"Never mind that the idea of salvation through technology is the hoariest old cliche in the history of education, stretching back to the fear among the educated classes that the invention of the printing press would render education obsolete. Never mind that the radio was sure to change teaching forever, or that the television was too, or that the VCR was, as was the personal computer. Never mind that I still hear people talking about what the internet will surely do for the schools of the future, despite the fact that we had the internet in our classroom when I was in junior high school 21 years ago, the school of the past. Never mind that one of the most easily predicted outcomes in educational research is that a highly-touted educational technology will result in no meaningful difference in learning gains. Nope: it’s the same old shit. We’re better and smarter than those other guys who told you that they were better and smarter than the guys who came before them. Our jargon is newer and better. Gamify the cloud with synergistic flipped classrooms that take an active learning approach to emergent technologies and the internet of things. Our app has flavor crystals. Rinse and repeat, now and for forever.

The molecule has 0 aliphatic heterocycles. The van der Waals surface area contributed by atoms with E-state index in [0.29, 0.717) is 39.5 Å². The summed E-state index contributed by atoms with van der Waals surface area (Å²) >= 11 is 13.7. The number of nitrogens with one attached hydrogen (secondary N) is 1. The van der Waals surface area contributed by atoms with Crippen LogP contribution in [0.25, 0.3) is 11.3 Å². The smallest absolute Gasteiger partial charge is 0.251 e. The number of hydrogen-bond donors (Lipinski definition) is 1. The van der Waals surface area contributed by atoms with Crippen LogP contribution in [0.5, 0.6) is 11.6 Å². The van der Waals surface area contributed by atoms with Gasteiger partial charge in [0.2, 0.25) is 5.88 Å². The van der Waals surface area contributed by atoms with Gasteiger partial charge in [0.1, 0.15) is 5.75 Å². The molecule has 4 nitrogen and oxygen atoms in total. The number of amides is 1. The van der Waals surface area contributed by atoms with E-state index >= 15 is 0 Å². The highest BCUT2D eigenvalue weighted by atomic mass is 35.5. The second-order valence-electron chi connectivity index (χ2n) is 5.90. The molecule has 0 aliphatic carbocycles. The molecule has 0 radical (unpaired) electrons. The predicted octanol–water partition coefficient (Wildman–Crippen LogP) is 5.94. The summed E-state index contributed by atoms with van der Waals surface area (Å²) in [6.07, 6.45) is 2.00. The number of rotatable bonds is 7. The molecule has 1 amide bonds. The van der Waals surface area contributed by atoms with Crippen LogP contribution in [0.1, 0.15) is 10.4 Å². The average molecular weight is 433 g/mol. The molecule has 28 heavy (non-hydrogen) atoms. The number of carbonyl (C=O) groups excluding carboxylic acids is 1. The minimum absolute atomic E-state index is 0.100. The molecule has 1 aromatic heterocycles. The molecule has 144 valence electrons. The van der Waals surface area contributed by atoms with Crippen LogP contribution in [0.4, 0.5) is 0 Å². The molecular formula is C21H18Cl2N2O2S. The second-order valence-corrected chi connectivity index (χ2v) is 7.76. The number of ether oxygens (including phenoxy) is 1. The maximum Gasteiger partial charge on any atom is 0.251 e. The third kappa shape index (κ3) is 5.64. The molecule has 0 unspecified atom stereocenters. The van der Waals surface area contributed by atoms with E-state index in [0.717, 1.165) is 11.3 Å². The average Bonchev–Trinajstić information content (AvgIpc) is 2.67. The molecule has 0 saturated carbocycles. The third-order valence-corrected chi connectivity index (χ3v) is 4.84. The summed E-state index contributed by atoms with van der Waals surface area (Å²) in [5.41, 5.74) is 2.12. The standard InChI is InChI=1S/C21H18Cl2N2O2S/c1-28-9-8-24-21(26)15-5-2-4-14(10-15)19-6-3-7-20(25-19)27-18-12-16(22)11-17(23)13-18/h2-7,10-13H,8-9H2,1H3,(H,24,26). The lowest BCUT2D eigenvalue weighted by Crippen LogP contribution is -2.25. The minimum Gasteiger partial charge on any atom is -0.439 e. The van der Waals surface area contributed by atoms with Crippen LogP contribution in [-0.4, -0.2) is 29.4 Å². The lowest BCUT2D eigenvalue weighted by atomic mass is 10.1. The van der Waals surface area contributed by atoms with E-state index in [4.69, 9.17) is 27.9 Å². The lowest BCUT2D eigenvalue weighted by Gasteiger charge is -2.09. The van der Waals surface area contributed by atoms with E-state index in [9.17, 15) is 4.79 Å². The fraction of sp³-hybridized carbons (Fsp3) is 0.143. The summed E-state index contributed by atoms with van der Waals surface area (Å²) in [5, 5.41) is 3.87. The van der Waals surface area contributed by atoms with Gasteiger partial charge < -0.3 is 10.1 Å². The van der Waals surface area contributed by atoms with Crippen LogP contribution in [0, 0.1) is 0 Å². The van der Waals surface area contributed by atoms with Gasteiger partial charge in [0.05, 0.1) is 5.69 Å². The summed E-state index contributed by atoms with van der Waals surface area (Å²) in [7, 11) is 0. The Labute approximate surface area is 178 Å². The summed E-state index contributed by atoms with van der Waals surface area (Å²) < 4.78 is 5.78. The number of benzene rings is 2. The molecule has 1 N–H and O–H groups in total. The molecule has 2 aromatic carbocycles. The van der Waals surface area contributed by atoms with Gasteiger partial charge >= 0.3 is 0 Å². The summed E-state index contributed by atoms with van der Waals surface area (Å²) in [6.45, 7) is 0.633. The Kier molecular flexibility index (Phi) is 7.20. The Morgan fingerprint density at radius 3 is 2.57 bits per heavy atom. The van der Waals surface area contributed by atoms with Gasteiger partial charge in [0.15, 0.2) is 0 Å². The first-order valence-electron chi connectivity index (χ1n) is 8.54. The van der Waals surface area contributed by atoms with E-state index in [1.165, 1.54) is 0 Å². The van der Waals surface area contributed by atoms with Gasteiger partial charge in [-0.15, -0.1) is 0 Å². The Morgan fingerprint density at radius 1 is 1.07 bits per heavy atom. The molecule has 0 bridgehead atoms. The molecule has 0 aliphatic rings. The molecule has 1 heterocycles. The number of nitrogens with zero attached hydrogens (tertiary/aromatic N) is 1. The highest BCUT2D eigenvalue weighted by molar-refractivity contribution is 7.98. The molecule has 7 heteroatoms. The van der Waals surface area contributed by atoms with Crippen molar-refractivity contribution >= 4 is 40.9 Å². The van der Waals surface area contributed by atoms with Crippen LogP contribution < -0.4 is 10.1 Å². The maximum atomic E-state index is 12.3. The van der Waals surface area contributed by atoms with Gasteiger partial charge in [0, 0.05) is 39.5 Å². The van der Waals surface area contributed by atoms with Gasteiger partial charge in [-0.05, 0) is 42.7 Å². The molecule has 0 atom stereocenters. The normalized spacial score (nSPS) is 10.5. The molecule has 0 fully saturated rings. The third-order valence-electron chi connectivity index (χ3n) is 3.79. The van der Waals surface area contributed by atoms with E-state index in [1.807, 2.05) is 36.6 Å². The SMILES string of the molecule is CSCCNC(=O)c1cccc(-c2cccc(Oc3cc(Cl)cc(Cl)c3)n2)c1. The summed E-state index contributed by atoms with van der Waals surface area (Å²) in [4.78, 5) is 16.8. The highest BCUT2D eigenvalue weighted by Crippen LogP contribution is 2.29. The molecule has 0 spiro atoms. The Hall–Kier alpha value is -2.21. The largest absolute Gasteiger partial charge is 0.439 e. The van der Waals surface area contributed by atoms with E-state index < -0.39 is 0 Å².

A piece like this makes you realize the real tragedy of this (profitable, and thus perpetual) fantasy of remaking education is that its progenitors are guilty of precisely what they accuse others of: a complete failure to think of education outside of a narrow, restrictive framework. Mead refers to the educational vision on offer here as utilitarian, and I suppose it’s that. But I would argue that the current orthodoxy about education — which, make no mistake, all these proud free thinkers clearly share — is fundamentally mechanistic. That is, it presumes that there is a basic correspondence between particular inputs to a student’s learning and straightforward and clearly-defined outputs in a student’s outcomes. So you teach a student division, and they’ve learned division, and nothing more; you teach a kid to code (in a language that will be obsolete by the time they reach even undergraduate education) and they learn to code (a skill that will be largely automated by the time they reach middle age) and that’s why you bother to do it. And you don’t teach them to read poetry or to dance a waltz because you can’t get a job troubleshooting Geico’s android app with those skills. Everything is a simple and uncomplicated matter of what you put in and what you put out, and the value and importance of what you get out depends entirely on what’s taken seriously by the staff at Wired magazine."